Rina Quijada VP Industry Executive Advisory Latin America, S&P COMMODITY INSIGHTS
"Uncertain economic performance will affect Latin America, however, sometimes, recessions can also affect demand in a positive manner for some products."
What does the merger of S&P Global and IHS Markit mean for the chemicals side of the business?
In October 2021, we had to divest IHS Markit’s base chemical business to finalize the merger. The divestment included the price reporting (MAS) and the world analysis (WA), all other services remained with S&P Global.
The SRI legacy and all technical services, like the Chemical Economics Handbook (CEH) covering chemicals and petrochemicals, remained with S&P Global. We now have an enhanced value proposition for our global customer base across data and analytics, ratings, benchmarks, indices, commodities and energy, transportation and engineering.
What are the main themes influencing Latam’s petrochemical sector?
Each country is faced with different sets of variables, but the underlying theme for the region is the performance of its economy. Latin America will be significantly affected by how the US will perform in the next year. High inflation in the US can probably only be fixed by increasing interest rates. This will have a direct impact on the US dollar purchasing power and will strengthen the US dollar exchange rate. We know that from Mexico to Patagonia, no country in the region has hard currency available, and the region is very much reliant on imported goods. Furthermore, each currency in the region has suffered tremendous devaluation in the past weeks.
On the other hand, prices for most commodities are going down, such as PVC and polyethylene. Hence, another theme is inventory buildup and selling before prices tumble even further.
Since Covid, securing the supply of key commodities has been a difficult task for producers in the region. For example, Brazil has a large agricultural business, and they need lots of raw materials and fertilizers. The need to secure commodities has also improved levels of selected local production in countries such as Mexico and Argentina.
To what extent are sociopolitical tensions in Latam impacting investment prospects in the region?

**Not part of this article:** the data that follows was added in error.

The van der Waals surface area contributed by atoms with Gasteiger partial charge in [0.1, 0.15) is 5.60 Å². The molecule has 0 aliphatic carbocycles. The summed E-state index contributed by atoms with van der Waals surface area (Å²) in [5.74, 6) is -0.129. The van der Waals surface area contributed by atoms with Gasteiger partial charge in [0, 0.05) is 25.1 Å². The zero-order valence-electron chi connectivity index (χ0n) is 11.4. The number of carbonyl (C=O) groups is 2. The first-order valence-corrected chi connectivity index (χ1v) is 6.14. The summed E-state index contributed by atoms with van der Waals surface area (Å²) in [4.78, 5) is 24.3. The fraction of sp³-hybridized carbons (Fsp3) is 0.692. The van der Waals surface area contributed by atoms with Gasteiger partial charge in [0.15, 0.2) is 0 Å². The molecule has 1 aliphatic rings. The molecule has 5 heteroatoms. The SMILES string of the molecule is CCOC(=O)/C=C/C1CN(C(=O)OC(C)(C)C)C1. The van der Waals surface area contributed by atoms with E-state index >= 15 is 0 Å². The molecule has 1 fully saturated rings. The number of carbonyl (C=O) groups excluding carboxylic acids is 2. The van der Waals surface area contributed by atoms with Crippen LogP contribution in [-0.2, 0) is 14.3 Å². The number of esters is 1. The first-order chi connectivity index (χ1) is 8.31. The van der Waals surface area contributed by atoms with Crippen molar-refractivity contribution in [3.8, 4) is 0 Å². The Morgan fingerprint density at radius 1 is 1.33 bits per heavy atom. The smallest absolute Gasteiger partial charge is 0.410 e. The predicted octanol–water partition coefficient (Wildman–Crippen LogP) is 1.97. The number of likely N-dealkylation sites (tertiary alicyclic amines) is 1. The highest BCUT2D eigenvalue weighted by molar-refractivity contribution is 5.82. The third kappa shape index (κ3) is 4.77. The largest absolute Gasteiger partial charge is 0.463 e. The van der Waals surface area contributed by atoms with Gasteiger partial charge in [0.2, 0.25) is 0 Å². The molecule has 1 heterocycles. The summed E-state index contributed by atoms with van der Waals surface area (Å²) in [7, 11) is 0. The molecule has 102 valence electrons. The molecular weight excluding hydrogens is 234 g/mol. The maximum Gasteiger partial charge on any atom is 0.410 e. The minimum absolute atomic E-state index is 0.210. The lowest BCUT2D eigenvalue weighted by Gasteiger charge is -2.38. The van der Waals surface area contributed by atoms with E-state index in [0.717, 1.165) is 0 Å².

If an investment makes economic sense, it will happen. In Colombia, Gustavo Petro was elected, and in Brazil Lula da Silva might return to power. These left-wing governments might slow investments, but institutions in Colombia and Brazil are strong enough to continue to allow for investments to flow into the countries, despite their political environment.
Which sub-segments of the industry do you expect to be most resilient?
Uncertain economic performance will affect Latin America, however, sometimes, recessions can also affect demand in a positive manner for some products. For example, in the food packaging space we might see increased demand for smaller volume of packaged goods with increased buying frequency, due to reduced purchasing power, hence, additional PE demand could emerge.
In terms of petrochemicals, we have begun to experience lower prices for most commodities. Supply chain disruptions and higher transportation costs to move products from point A to point B affected delivered prices during the past 18 months, however, market fundamentals show a balance between production, trade supply, and demand requirements which in turn softened market prices in recent months. We also anticipate lower resin prices to trigger increased demand if they stay low for a reasonable period. It is a balancing act and market information is important to enable adequate planning in an uncertain environment.
How are sociopolitical tensions impacting investment in the region?
Energy transition and energy security have now become of great relevance for many countries. It is a complex and risky process, hence, the speed of transition towards a net zero scenario will vary among countries. Each country will have to evaluate its domestic energy situation and move forward under a sustainable scenario.
The Chemical industry could become part of the solution to net zero carbon emissions. Investments into green sources of energy and towards a net-zero future will continue, but will vary from country to country depending on their ability to access the raw materials required for the transition.